He sat down for a break and I looked at his hands and feet. Each wrinkle was like a tree ring, a testament to the time and labour they had weathered.
Hanif continued to speak where he left off:
“During Ayub’s time, the settlements outside the barracks were forced to move and the people were relocated to areas such as New Karachi, Korangi and Landhi. Those who were living in the barracks weren’t moved.
“When the plots for New Karachi were being announced, a dear friend – who is almost like a brother to me – bought a plot. Initially, it was in his name, but due to an administrative mistake, it was allotted to another person. My brother and I went to protest about it. We were then beaten by the police. I received blows to my knees, back and elbows. Those turned into bruises which still hurt to this day.”
He ran his hands over the places where the bruises hurt him, and continued: “After the removal of the settlements, we were asked by the city government to vacate the barracks and move to the area around Dastagir, near the Lyari River.
“The city government did not offer to allot those proposed lands in our name. I personally asked the commissioner to allot us a space at our current location, since we had been working there for many years. ‘What guarantee can you give us that the land near Dastagir wouldn’t be take away from us?’ Today, look what happened after the construction of the Lyari Expressway. People had been asked to move again.”
He paused for a minute and said, “Thankfully we won our case and were given a small space at our present location.”
Hanif went out of the workstation and unpacked a new bundle of clothes, beginning to sort the white from the coloured ones, his old age reflecting in how he untied the knots in a tired effort.
I asked him what happened after they won the case.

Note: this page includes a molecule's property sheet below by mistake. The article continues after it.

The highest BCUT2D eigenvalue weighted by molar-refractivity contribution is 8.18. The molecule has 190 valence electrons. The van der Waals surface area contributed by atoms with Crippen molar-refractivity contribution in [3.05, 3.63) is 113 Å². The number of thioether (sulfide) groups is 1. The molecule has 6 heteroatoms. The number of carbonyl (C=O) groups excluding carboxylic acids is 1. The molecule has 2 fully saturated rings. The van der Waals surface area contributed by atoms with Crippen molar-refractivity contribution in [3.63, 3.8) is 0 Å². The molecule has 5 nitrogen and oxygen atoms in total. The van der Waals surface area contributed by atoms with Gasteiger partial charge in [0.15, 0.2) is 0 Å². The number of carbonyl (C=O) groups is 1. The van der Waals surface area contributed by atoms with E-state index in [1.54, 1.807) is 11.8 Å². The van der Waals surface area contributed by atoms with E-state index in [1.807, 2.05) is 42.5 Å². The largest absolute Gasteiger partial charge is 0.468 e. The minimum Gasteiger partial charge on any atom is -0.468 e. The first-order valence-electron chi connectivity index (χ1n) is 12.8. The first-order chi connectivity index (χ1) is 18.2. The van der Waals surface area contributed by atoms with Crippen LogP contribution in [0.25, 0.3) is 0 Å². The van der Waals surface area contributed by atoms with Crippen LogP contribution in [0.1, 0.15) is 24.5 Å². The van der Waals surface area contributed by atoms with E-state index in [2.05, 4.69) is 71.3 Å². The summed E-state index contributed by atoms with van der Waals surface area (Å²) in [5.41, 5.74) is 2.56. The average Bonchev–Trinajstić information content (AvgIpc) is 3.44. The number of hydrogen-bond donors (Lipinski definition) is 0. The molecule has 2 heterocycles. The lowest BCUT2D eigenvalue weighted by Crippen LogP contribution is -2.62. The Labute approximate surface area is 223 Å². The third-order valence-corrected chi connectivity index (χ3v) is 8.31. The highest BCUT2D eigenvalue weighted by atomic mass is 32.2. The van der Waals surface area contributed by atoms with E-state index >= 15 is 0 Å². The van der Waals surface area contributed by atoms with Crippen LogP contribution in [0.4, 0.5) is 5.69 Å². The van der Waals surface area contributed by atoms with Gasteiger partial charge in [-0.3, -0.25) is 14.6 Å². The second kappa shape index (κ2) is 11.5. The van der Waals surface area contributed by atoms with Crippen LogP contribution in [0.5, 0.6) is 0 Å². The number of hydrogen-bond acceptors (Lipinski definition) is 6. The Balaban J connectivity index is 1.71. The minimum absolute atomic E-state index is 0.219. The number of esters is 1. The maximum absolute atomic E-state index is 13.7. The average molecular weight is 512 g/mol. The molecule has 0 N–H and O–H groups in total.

“After we were allotted a space, I sold a small plot of land near the Power House. I had invested a part of my savings in it. It was sold for Rs24,000, a very cheap price even at that time. I used that money to build the small house where I currently live.
“For a few years, we lived without basic utilities. We used kerosene oil to cook our food and water was used from the public hydrant. Eventually, my children started to come of age and my wife said they needed to get married. So I used the rest of the funds to marry off my children one at a time.”
Hanif kept sorting the clothes and began to mark them to identify the batch they belonged to. I asked him if he ever sought other economic opportunities after his own marriage. He earnestly replied:
“No. I had no choice. We have been conditioned into working in this profession for two reasons. One, I didn’t learn any other skill; two, I didn’t get the chance to complete my studies. You see now, my grandson – who I hope Allah makes him an officer – is pursuing the Master of the Arts. My other grandson is a Hafiz and leads the taraveeh prayers at the local mosque. They have better opportunities to seek a better life.”
It was a cloudy day when I spoke to Hanif. On the sign of a light drizzle, the dhobis would rush outside to remove the dried clothes out of fear that they would get wet. Hanif grumpily said, “These days, I don’t like work because of the cloudy skies. We can’t tell if it is going to rain or not.”
I asked him what he liked about the work when it isn’t cloudy. His reply was simple: “It provided me with a source of income and now at the age of 75, after all these years of hard labour, my children are settled. I can now pass the twilight of my life in the satisfaction that they will be okay.”
He added, “I am also able to take off early from work, since my sons do not allow me to exert too much due to my arthritis.”
That, he said with a soft smile and a twinkle in his eyes.
“I’ve had four marriages, but every time, the bride would run away on the day of the baraat.” Faheem said this with a serious look on his face. I almost believed him until he broke into peals of laughter with his gutka-stained teeth.
“I would never let her run. My family and I would take her anyway.” he said jokingly and continued, “I am getting married in a week. Why don’t you come to our reception?” I agreed and accepted the invitation.